Your graphic designer can make or break your film project.

Yes, really. Without influencing the narrative or even the look of the actual film, their highly visible work in the form of promotional materials like posters, social media campaigns and pitch decks, can have a massive impact on funding, audiences and profits.

So it’s a no-brainer that you need to have a good relationship. Now I’ve developed an easy communication and good understanding with many clients that I’ve worked with over the long-term – but is there a shortcut to this kind of rapport?

Well, no promises – but in my experience, there a number of things that can really help. Below, I outline my perfect process for working with a client.

1. Hire the right person

Well, duh, right? But seriously, consider if this person can deliver the kind of work you are looking for. You should think beyond budget and reflect on whether they have the right kind of style and level of knowledge and expertise. If you are satisfied that they do, it will be easier to trust in your choice – a key component of any working relationship.

Graphic design for film is highly collaborative – so it’s also worth weighing up how well you personally get on. Do you find it easy to communicate with them? You don’t have to be instant BFFs but a personality clash could make it a very difficult process.

2. First steps

Before beginning the project, make sure you have defined your needs (format, usage etc) and agreed on a reasonable timeframe. Top tip: don’t make your designer’s deadline too close to your own deadline (e.g. for print or press release) – this will only add to everyone’s stress.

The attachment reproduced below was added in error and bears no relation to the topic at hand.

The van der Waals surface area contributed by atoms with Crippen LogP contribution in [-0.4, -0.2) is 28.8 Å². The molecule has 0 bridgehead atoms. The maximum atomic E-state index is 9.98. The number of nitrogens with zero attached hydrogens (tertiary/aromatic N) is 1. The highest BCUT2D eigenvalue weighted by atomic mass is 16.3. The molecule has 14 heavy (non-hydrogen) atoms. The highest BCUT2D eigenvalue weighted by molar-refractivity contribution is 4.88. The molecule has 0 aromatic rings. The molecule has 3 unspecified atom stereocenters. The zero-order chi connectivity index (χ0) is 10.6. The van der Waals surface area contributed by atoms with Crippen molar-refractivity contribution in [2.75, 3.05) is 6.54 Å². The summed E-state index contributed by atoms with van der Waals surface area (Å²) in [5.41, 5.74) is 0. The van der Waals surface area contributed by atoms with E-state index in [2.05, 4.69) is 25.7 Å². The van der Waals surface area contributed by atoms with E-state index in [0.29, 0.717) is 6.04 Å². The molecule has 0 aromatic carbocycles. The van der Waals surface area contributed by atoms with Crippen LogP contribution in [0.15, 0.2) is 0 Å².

If you have any questions about the process, this is a great time to ask.

Photo credit: Clint Bustrillos

3. Share what you know

Provide your designer with all the crucial information you have on the project. You’d be surprised at what they find useful. For instance, a key prop in the narrative could provide visual inspiration for the design they are creating.

Make sure they know the genre, themes and basic plot of the film. Communicate its emotional feel/flavour using examples of other films and imagery via moodboards.

Explain any existing ideas you have, but try not to dictate. Keep an open mind and let them do what they do best: imagine and create.

4. Giving Feedback

Don’t expect the first draft to be perfect – it’s only the starting point for your evolving collaboration. Your designer will give you space for your input to help the project grow.

Be specific as you can. ‘I don’t like it’ is the least helpful comment ever. Think about the main components – colour, typography, imagery, layout and general aesthetic – and try and describe where the issue lies. Over-explain if you need to – it can be hard to understand a visual issue communicated verbally.

Present problems, not solutions. This sounds counter-intuitive, but it’s a lot more beneficial to say ‘the typography doesn’t feel ominous enough for the story’ than ‘change the font to X’. It’s a designer’s job to come up with solutions, whereas direct changes without an understanding of design may throw up other problems.

A note on feedback: remember that reasonable timeframe? This can only apply if you are giving your designer sufficient working time on the project. If you’ve decided on a six-week turnaround, but you only give your feedback after 5 weeks and 6 days – then it’s going to be difficult for them to do a great job.

Photo credit: Balazs Ketyi

5. Know when to stop

When you’re close to a project, it can be hard to know when it’s finished. Resist the urge to keep tweaking and take a step back before your final round of amends.

If you need to seek outside opinions, pick no more than a couple of trusted people – ideally with industry expertise – or you may end up even more confused.

6. Enjoy the journey

Graphic design is one more way that you can see your film project come to life. Don’t forget the reasons that you work in this industry. Stay passionate, stay humble – and have fun getting your story out there.

For consultation on film posters, pitch decks or other graphic design services for film, feel free to drop me a line at